Learn more about document books and witnesses.
7. Go to due process hearing
The due process hearing will start with opening statements. During the opening statements, each side will tell their side of the story and explain what they will prove by using their witnesses.
Parties call witnesses and ask questions
The first party will call their witnesses and ask them questions. After the first party has asked the witness all of their questions, the other party is allowed to ask the witness questions. The hearing officer can ask questions of any witness at anytime.
The witnesses will use the document book when they are asked questions about specific documents. You may need to ask the hearing officer to admit the documents as evidence. Either side may challenge the use of certain documents as evidence. This can be done at either a pre-hearing conference or at the start of the hearing.
After both sides are done asking a witness questions, that witness is done and the next witness is called. After one party finishes calling all of their witnesses, the other party will begin calling their witnesses. This will continue until both sides have called all of their witnesses.
Closing argument and decision
Each side will give a closing argument. This is your last chance to explain to the hearing officer what you proved with your witnesses and your documents.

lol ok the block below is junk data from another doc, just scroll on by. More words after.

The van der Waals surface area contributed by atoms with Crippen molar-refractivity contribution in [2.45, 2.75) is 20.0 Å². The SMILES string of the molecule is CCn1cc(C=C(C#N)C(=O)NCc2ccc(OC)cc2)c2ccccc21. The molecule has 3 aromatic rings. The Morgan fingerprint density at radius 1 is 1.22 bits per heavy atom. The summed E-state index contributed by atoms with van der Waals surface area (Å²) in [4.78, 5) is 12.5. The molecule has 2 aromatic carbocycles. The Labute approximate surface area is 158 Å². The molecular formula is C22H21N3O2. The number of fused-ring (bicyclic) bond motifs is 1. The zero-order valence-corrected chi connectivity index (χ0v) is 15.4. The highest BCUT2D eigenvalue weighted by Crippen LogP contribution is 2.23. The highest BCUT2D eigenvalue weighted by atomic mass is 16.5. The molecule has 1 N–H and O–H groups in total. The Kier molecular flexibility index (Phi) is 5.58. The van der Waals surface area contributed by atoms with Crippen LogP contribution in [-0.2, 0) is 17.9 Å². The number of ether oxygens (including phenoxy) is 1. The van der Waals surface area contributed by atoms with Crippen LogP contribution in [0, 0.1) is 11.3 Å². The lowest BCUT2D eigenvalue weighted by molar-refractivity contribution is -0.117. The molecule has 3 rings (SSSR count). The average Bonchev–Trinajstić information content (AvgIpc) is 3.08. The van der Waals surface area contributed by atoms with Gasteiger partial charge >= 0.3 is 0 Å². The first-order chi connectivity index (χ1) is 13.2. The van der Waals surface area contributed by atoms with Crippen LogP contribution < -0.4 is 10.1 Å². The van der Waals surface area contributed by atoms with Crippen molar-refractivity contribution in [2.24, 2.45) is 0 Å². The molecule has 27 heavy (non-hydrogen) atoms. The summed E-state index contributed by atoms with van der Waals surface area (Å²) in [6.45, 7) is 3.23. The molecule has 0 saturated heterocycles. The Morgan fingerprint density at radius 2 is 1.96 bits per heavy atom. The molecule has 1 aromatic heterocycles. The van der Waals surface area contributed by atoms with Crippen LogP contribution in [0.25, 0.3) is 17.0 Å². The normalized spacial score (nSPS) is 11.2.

After the closing argument is given by both sides, the hearing is closed and the hearing officer writes a decision.
8. Get a decision and appeal if necessary
You have 120 days after receiving the decision to file an appeal. If you want to appeal you should talk to a lawyer for advice. This is a short timeline during which you are able to file, so you will need to find a lawyer quickly, if you decide to hire one.
Keep in mind, a parent’s attorney may be responsible for paying the school district’s attorney’s fees if they file a frivolous or unreasonable lawsuit. Parents may have to pay the fees if the lawsuit was presented for an improper purpose, such as to harass or cause unnecessary delay or needlessly increase the cost of litigation.